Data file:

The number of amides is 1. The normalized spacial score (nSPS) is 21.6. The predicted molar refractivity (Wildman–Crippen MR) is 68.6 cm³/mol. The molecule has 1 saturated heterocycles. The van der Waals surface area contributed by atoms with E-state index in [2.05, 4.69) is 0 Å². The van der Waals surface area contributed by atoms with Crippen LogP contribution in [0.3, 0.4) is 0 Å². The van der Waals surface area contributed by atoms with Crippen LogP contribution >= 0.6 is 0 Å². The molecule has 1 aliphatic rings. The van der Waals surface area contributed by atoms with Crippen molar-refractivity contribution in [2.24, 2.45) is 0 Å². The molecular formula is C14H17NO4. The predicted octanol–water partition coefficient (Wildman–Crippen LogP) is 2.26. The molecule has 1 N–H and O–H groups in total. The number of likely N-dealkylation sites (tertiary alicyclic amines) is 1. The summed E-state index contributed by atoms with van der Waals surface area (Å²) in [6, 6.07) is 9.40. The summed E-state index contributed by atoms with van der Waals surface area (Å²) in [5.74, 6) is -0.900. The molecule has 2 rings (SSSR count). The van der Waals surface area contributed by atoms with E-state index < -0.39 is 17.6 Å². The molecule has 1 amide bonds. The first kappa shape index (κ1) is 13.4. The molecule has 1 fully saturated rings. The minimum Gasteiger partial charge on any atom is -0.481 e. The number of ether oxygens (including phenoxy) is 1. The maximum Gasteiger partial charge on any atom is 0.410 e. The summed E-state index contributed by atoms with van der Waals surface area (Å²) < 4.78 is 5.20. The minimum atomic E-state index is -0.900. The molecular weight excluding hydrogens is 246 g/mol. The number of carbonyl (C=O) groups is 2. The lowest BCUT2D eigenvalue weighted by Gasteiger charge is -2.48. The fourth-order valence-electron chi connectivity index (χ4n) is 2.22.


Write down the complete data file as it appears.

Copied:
The number of amides is 1. The normalized spacial score (nSPS) is 21.6. The predicted molar refractivity (Wildman–Crippen MR) is 68.6 cm³/mol. The molecule has 1 saturated heterocycles. The van der Waals surface area contributed by atoms with E-state index in [2.05, 4.69) is 0 Å². The van der Waals surface area contributed by atoms with Crippen LogP contribution in [0.3, 0.4) is 0 Å². The van der Waals surface area contributed by atoms with Crippen LogP contribution >= 0.6 is 0 Å². The molecule has 1 aliphatic rings. The van der Waals surface area contributed by atoms with Crippen molar-refractivity contribution in [2.24, 2.45) is 0 Å². The molecular formula is C14H17NO4. The predicted octanol–water partition coefficient (Wildman–Crippen LogP) is 2.26. The molecule has 1 N–H and O–H groups in total. The number of likely N-dealkylation sites (tertiary alicyclic amines) is 1. The summed E-state index contributed by atoms with van der Waals surface area (Å²) in [6, 6.07) is 9.40. The summed E-state index contributed by atoms with van der Waals surface area (Å²) in [5.74, 6) is -0.900. The molecule has 2 rings (SSSR count). The van der Waals surface area contributed by atoms with E-state index < -0.39 is 17.6 Å². The molecule has 1 amide bonds. The first kappa shape index (κ1) is 13.4. The molecule has 1 fully saturated rings. The minimum Gasteiger partial charge on any atom is -0.481 e. The number of ether oxygens (including phenoxy) is 1. The maximum Gasteiger partial charge on any atom is 0.410 e. The summed E-state index contributed by atoms with van der Waals surface area (Å²) < 4.78 is 5.20. The minimum atomic E-state index is -0.900. The molecular weight excluding hydrogens is 246 g/mol. The number of carbonyl (C=O) groups is 2. The lowest BCUT2D eigenvalue weighted by Gasteiger charge is -2.48. The fourth-order valence-electron chi connectivity index (χ4n) is 2.22.